Rethinking SaaSWritten on October 25, 2019 by Brett Nordquist
I had an experience with Office 365 that's made me reconsider how I feel about the SaaS (software as a service) model. When Microsoft began offering Office as a subscription, I jumped at the opportunity. The idea of paying a reasonable monthly fee in exchange for the latest version and features seemed like a great deal.
Office 365 has become an indispensable tool in my workflow. I use Excel nearly every day, and Word and PowerPoint a few times each month. Microsoft was smart to bundle a full 1TB of OneDrive storage for each subscriber which was the final nudge I needed to move away from Dropbox. Microsoft strongly encourages saving Office 365 documents to OneDrive which is helpful most of the time. More on that later.
As I mentioned, one of the draws to SaaS is that I could upgrade to the newest versions without paying extra. A couple of months ago, I decided to upgrade to the latest version of Office. I logged into the Office 365 portal and started the installation process. Everything seemed to go well. At least initially.
The first problem that surfaced was an error message I'd receive when I tried to save documents to OneDrive. I assumed the issue could be traced back to a network or OneDrive outage, so I began saving documents to a local drive. A few days later, Excel began asking me to log into my Office 365 account at launch. Normally Office should save my login credentials and only for them one time. The login nag screen would show up regardless of what application I used.
The problems only escalated from there. Within a few days, I couldn't log in to my Office account from Excel, Word or PowerPoint. I tried logging in and out of OneDrive. I reset my password from the Office portal. I was in the middle of creating a PowerPoint presentation for a client and became so desperate that I performed a fresh install of Office, hoping that might fix my issues.
It all felt a little absurd. I had paid Microsoft for a year of Office 365. Even going back over 20 years, I'd never had issues with any version of Office that kept me from using it. And now, when I needed it most, Office refused to work because it couldn't recognize my login credentials? You bet I was upset.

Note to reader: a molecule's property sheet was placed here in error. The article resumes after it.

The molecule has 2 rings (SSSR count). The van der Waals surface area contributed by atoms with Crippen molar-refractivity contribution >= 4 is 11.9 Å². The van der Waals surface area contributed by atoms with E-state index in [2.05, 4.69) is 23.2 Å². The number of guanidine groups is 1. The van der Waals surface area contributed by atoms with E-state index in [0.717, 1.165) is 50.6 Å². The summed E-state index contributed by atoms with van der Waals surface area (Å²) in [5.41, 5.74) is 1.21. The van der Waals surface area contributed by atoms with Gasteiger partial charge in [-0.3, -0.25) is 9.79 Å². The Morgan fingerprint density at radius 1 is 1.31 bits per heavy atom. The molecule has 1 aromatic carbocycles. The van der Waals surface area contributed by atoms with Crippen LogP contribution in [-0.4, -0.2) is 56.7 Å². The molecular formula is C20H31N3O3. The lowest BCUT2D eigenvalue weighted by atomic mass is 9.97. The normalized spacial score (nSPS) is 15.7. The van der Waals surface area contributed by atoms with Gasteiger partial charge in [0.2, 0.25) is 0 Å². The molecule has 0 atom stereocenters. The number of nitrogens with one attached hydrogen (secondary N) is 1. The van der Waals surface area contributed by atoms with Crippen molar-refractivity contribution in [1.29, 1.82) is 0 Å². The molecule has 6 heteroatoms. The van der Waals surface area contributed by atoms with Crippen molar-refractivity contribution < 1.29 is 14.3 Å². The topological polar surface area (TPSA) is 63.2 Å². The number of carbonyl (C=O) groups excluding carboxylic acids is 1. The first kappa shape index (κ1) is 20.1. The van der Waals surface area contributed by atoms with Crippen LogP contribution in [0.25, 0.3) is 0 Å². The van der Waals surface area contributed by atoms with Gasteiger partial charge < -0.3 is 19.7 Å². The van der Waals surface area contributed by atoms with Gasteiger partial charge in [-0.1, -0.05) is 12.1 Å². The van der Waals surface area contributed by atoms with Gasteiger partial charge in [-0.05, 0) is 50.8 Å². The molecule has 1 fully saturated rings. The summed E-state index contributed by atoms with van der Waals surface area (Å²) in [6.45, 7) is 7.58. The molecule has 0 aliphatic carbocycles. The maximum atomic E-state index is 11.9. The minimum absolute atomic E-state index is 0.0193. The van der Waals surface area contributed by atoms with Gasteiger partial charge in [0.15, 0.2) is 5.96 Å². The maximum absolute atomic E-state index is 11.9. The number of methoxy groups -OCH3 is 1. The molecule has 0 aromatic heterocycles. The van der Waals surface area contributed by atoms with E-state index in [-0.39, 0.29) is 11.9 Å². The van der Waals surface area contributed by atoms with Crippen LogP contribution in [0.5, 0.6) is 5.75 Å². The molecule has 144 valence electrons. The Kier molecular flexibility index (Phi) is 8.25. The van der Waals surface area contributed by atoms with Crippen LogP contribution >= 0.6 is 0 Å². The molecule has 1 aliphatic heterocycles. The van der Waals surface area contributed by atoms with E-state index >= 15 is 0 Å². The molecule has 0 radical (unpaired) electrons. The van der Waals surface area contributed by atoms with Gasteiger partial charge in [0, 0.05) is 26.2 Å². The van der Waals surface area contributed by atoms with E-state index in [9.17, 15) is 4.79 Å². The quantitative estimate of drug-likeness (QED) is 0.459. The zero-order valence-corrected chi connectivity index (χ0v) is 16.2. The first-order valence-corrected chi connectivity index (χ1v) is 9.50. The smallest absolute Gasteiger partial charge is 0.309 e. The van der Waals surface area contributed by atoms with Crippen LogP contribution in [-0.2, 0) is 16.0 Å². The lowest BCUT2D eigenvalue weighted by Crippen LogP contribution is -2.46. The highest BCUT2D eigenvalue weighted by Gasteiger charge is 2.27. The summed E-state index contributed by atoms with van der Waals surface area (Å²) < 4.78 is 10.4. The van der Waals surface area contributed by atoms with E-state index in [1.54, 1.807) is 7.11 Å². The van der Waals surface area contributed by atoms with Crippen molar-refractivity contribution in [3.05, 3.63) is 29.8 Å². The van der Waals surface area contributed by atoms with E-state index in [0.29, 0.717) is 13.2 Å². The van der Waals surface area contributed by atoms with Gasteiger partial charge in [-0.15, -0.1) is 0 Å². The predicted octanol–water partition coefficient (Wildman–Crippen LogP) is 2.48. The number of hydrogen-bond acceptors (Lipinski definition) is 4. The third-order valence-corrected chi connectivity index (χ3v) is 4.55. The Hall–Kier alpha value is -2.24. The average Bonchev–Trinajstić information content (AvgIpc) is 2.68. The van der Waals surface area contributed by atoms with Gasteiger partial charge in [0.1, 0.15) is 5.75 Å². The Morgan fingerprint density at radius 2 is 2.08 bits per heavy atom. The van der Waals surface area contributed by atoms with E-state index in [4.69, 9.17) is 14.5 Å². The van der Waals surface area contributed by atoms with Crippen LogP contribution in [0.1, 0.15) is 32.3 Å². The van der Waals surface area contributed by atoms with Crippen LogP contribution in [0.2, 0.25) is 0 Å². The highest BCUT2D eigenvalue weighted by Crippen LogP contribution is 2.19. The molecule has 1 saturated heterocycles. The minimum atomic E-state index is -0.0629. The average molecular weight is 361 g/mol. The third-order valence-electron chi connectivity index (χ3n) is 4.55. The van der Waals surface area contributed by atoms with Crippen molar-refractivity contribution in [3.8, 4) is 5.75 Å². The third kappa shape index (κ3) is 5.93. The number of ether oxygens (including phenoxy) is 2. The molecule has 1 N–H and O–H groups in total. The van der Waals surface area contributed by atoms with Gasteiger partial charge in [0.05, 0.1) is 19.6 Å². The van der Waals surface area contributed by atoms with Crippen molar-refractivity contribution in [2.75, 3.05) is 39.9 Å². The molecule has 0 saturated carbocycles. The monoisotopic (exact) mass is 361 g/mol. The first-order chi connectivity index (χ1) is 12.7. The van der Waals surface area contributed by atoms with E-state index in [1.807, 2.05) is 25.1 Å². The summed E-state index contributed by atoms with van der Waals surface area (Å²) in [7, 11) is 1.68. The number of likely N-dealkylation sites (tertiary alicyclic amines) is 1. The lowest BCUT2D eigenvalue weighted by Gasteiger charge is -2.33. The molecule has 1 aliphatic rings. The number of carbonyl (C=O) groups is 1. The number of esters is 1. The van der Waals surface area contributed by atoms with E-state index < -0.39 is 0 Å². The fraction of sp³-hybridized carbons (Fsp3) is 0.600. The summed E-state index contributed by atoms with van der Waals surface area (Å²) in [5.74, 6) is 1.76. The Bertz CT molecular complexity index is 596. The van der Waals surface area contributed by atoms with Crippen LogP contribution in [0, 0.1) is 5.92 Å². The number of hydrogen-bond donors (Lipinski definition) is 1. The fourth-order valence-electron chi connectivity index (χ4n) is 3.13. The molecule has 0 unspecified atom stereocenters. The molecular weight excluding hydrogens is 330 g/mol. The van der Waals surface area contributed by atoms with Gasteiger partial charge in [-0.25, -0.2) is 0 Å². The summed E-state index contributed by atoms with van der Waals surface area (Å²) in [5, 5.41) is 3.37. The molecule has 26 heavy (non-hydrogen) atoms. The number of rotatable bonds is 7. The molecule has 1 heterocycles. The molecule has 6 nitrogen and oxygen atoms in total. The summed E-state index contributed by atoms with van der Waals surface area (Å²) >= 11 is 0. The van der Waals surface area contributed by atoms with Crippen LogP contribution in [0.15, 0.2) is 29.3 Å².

Support to the Rescue
The final straw that made me take action was when Office began nagging me to activate itself. I didn't think about it much until I realized Microsoft had disabled features within the Office applications. Microsoft calls this "Reduced Functionality" mode and it essentially turns the Office applications into viewers which are unable to create or edit documents. In simple terms, Microsoft assumes you are stealing their software.
I'd had enough at this point. I had a presentation to prepare and didn't have time for more troubleshooting. So I tabled a call to support until after my presentation. In the meantime, I imported my presentation into Google Docs, and backed up all the documents I had in OneDrive to an external USB drive.
Once my presentation was finished, I decided to call Microsoft Support. I should also mention here that I took to Twitter with some of the error messages I'd received and the Office Twitter account provided a few solutions to try. None of them worked, but they also provided a phone number to support, which I could not find on the Office portal.
One call and three hours later, I was back in business with Office 365. The technicians traced the problem back to a corrupt profile that Office was having trouble accessing. The solution was fairly drastic and not one I would have attempted without a technician on the line. I had to perform a "Reset PC" that reinstalls Windows while keeping all your applications and files intact.
My recent experience with Office 365 has forced me to reflect on my expectations for software I don't own. Paying a reasonable monthly or annual fee for access to the latest features does not mean a lot if that software refuses to work when I need it. I'm also rethinking my reliance on cloud storage. It's all wonderful when it works, but issues outside my control brought my work to a halt during a critical week. This change is as much philosophical as practical.
I spent my first couple of years as a sales consultant at Puget Systems, which coincided at the time Adobe was aggressively moving their customer base from Creative Suite to Creative Cloud. Many customers I talked to were not happy about those changes and were not shy about sharing their concerns. I have a little more compassion for them today.
The reality is that most software companies have moved or will move to SaaS. I recently tried to upgrade to the latest version of 1Password, which I paid for years ago. But the only way to use their latest version was to move to their subscription model. The same thing has happened with iOS applications I use to access RSS and listen to podcasts. It feels inevitable that it won't be long before I'm paying a monthly fee for each software application I run today.
Well, except WinRAR. :-)